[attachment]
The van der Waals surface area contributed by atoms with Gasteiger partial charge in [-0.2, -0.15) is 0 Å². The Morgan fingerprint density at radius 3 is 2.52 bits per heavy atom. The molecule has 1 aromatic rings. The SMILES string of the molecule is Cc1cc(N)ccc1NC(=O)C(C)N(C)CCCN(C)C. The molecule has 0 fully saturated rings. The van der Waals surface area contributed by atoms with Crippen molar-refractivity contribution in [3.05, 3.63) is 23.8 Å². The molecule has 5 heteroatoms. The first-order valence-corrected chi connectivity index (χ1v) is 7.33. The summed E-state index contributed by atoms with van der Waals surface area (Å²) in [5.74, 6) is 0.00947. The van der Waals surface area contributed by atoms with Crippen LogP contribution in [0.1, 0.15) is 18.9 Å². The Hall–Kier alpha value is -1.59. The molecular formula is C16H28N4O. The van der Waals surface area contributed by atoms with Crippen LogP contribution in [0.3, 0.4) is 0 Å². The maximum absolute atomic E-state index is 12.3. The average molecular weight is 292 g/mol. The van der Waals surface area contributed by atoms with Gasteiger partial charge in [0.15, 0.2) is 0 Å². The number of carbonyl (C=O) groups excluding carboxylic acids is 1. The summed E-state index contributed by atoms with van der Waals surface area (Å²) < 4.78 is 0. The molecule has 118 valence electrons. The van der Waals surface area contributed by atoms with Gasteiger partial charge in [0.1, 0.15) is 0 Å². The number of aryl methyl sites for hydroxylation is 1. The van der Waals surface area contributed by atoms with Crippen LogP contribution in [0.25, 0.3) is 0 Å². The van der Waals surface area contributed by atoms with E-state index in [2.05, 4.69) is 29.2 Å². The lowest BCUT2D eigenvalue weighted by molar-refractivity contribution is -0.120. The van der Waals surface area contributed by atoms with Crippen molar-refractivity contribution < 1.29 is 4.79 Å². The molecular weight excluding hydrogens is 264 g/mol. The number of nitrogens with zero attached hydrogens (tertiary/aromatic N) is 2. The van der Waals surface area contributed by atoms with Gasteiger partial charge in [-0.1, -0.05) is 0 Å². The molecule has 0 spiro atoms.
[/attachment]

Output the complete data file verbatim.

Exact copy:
The van der Waals surface area contributed by atoms with Gasteiger partial charge in [-0.2, -0.15) is 0 Å². The Morgan fingerprint density at radius 3 is 2.52 bits per heavy atom. The molecule has 1 aromatic rings. The SMILES string of the molecule is Cc1cc(N)ccc1NC(=O)C(C)N(C)CCCN(C)C. The molecule has 0 fully saturated rings. The van der Waals surface area contributed by atoms with Crippen molar-refractivity contribution in [3.05, 3.63) is 23.8 Å². The molecule has 5 heteroatoms. The first-order valence-corrected chi connectivity index (χ1v) is 7.33. The summed E-state index contributed by atoms with van der Waals surface area (Å²) in [5.74, 6) is 0.00947. The van der Waals surface area contributed by atoms with Crippen LogP contribution in [0.1, 0.15) is 18.9 Å². The Hall–Kier alpha value is -1.59. The molecular formula is C16H28N4O. The van der Waals surface area contributed by atoms with Crippen LogP contribution in [0.3, 0.4) is 0 Å². The maximum absolute atomic E-state index is 12.3. The average molecular weight is 292 g/mol. The van der Waals surface area contributed by atoms with Gasteiger partial charge in [0.15, 0.2) is 0 Å². The number of carbonyl (C=O) groups excluding carboxylic acids is 1. The summed E-state index contributed by atoms with van der Waals surface area (Å²) < 4.78 is 0. The molecule has 118 valence electrons. The van der Waals surface area contributed by atoms with Gasteiger partial charge in [0.1, 0.15) is 0 Å². The number of aryl methyl sites for hydroxylation is 1. The van der Waals surface area contributed by atoms with Crippen LogP contribution in [0.25, 0.3) is 0 Å². The van der Waals surface area contributed by atoms with E-state index in [2.05, 4.69) is 29.2 Å². The lowest BCUT2D eigenvalue weighted by molar-refractivity contribution is -0.120. The van der Waals surface area contributed by atoms with Crippen molar-refractivity contribution < 1.29 is 4.79 Å². The molecular weight excluding hydrogens is 264 g/mol. The number of nitrogens with zero attached hydrogens (tertiary/aromatic N) is 2. The van der Waals surface area contributed by atoms with Gasteiger partial charge in [-0.1, -0.05) is 0 Å². The molecule has 0 spiro atoms.